WEDNESDAY DECEMBER 23
Turtleneck and Sweater Holiday Extravaganza
SEASONAL SARTORIAL CHEER
Celebrate Christmas with kitsch at the annual Turtleneck and Sweater Holiday Extravaganza, now in its 10th year of reviving bad fashions of holidays past. The original party was cooked up by a pair of college kids in Kalamazoo, who joined old-school sweaters with ironic mustaches to create a cheesy yuletide tradition. The 10th anniversary installment features entertainment by an honest-to-God barbershop quartet and, in the true spirit of the season, all proceeds will be donated to the Lighthouse of Pontiac PATH program, which helps homeless mothers move from poverty to self-sufficiency. It's Christmas 1982 all over again at the Magic Bag, 22920 Woodward Ave., Ferndale; 248-544-3030; $10; doors at 8 p.m.
WEDNESDAY-THURSDAY, SATURDAY-SUNDAY DECEMBER 22-24, 26-27
Cirque Dreams Holidaze
The latest production in the Cirque Dreams catalogue, Holidaze is a whiz-bang, high-flying salute to the magic of the holiday season. Acrobats, aerialists, singers, dancers and musicians don elaborate costumes and perform to an original score (plus some yuletide favorites), offering an impressive showcase of flexibility and physicality. The centerpiece of the show is a 24-foot Christmas tree decked out with human ornaments that come to life. Add in toy soldiers marching across a high-wire, gingerbread men flipping through the air, soaring reindeer and caroling puppets, and you've got one hell of a seasonal spectacle! At the Fox Theatre, 2211 Woodward Ave., Detroit; 313-471-6611; tickets, $30-$65, are available through Ticketmaster; Holidaze will perform seven shows from Wednesday to Sunday; visit olympiaentertainment.com for a schedule.
SATURDAY DECEMBER 26
I GOT THE BLUES SO GOOD
One of the musical highpoints of 2009 hereabouts was the revival of Johnnie Bassett's recording career, which had been on hold for a decade after the collapse of Cannonball Records. Sure, he's been dependable for his own niche of blues onstage — sting-like-a-bee guitar solos that tell a story to boot, a just-rough-enough voice, a repertoire that's more R&B jump than low-down Chicago, etc. — but The Gentleman Is Back (Sly Dog) seems to be refocusing (and bringing national attention to) a body of work that goes back to session work for Fortune Records and the earliest days of Motown in the 1950s. His rendition of "Georgia on My Mind" is reportedly the tune that sealed the record deal, so if he doesn't offer it up, make sure you ask for it. At Cliff Bell's, 2030 Park Ave., Detroit; 313-961-2543.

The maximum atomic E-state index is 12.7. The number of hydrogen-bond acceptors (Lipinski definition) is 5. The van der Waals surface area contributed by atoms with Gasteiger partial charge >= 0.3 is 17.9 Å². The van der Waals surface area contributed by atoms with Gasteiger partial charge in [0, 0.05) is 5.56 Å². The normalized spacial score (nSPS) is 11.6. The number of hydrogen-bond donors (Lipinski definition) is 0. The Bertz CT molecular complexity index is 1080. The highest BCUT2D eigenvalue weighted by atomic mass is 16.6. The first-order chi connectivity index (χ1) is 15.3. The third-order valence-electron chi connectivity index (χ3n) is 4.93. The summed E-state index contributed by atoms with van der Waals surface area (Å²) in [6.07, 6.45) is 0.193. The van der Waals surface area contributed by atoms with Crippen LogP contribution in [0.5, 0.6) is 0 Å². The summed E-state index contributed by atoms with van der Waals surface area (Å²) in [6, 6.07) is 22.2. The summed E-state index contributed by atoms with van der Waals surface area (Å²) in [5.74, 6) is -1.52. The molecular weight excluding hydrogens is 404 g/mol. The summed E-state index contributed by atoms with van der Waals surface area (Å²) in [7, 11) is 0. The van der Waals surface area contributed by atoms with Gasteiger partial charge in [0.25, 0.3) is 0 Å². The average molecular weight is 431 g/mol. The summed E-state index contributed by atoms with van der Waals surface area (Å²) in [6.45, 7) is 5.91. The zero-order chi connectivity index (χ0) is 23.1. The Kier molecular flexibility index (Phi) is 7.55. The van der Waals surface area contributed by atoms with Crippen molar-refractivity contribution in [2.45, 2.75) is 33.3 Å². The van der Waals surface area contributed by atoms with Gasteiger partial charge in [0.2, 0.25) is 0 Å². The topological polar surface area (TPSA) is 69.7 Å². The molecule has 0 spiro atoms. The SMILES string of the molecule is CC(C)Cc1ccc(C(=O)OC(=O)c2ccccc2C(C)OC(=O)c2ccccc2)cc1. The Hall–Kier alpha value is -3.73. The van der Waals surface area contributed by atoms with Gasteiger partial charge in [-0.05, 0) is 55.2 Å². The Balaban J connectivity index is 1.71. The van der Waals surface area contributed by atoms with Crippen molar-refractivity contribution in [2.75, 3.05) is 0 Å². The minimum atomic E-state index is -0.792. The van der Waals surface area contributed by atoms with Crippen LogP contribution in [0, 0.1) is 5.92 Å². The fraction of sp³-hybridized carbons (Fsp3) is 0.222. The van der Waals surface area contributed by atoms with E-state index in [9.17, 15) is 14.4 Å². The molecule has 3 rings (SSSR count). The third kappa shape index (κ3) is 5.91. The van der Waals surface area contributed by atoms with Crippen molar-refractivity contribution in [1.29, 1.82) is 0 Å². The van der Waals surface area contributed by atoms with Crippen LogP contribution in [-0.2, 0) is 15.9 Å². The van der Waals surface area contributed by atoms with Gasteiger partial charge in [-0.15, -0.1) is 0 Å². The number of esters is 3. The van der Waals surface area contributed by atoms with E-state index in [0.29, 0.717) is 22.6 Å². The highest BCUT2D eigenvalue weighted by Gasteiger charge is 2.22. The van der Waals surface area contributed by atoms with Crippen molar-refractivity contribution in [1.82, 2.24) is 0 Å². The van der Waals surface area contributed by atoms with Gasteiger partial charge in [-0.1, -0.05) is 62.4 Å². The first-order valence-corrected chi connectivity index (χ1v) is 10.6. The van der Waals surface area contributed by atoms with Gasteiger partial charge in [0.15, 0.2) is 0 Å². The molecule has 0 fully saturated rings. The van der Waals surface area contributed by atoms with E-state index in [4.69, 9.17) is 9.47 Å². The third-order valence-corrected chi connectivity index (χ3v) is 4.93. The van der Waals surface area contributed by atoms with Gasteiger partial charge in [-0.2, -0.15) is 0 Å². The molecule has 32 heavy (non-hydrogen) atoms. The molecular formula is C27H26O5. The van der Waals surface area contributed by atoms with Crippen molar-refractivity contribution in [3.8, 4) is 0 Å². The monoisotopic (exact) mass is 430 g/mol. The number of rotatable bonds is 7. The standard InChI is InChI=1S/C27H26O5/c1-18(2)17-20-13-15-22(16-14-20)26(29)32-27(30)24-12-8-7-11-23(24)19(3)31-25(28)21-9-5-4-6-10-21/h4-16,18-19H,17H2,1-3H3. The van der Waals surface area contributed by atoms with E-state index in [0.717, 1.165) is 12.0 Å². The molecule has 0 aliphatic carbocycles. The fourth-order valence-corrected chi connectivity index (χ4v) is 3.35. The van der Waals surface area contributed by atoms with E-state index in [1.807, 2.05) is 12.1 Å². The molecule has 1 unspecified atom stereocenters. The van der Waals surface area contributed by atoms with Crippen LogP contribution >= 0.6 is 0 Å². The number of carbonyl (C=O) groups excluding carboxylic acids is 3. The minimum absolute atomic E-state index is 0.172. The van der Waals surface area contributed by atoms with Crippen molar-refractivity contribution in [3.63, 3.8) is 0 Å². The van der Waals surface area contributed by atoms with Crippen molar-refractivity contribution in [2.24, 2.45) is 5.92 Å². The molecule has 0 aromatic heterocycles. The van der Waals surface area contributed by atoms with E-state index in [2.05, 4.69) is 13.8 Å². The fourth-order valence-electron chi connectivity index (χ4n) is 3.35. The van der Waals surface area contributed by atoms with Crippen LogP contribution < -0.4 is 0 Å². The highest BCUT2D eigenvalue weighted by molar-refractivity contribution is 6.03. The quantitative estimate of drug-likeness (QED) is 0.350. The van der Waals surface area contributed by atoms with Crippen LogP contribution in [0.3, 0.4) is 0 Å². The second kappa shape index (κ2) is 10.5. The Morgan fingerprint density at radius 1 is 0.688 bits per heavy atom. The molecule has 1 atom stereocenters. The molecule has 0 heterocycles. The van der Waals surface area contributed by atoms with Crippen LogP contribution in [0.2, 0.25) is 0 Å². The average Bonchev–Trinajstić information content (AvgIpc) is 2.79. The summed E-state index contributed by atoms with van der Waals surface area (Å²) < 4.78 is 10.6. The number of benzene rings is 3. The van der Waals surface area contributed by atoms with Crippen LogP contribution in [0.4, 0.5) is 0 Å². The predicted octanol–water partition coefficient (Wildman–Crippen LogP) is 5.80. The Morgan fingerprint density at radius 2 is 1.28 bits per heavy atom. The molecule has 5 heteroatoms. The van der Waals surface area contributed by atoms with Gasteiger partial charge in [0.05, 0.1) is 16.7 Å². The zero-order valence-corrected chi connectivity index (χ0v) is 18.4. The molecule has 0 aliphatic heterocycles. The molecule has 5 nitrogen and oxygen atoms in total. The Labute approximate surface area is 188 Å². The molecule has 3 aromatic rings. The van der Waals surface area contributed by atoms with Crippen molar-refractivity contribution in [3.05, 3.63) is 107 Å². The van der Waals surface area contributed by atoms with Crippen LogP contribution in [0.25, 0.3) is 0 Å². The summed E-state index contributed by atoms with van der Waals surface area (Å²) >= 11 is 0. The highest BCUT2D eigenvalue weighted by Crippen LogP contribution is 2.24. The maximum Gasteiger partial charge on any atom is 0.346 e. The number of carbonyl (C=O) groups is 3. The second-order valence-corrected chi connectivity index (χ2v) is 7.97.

SATURDAY DECEMBER 26
ONCE MORE, WITH FEELING!
Through most of the '90s, Telegraph's day-after-Christmas show was a tradition for local kids who couldn't get enough of that sweet ska-pop sound. Alas, when the group disbanded in 2001, the annual post-holiday blowout became just another memory of Christmases past. But after a sold-out reunion show in March, Telegraph decided to perform one last day-after-Christmas show, bringing their high-energy performance to the masses for the final time (or so they claim). The set list will feature more than 20 tunes from throughout the band's eight-year history, so get ready for one last bittersweet skank at Small's, 10339 Conant St., Hamtramck; 313-873-1117; $12; with the Koffin Kats and the A-Gang.
SUNDAY DECEMBER 27
Edible Art Show
The name says it all — this one-day show features works of art that make creative use of foodstuffs, from pictures made out of pancakes to creatures composed of vegetables to melon bowls to M&M portraits (but do they still melt in your mouth?). These esculent arrangements have a built-in expiration date, so see them before decay, mold or rot sets in. From 8 p.m. to midnight at the Trumbullplex, 4210 Trumbull St., Detroit; 313-832-7952.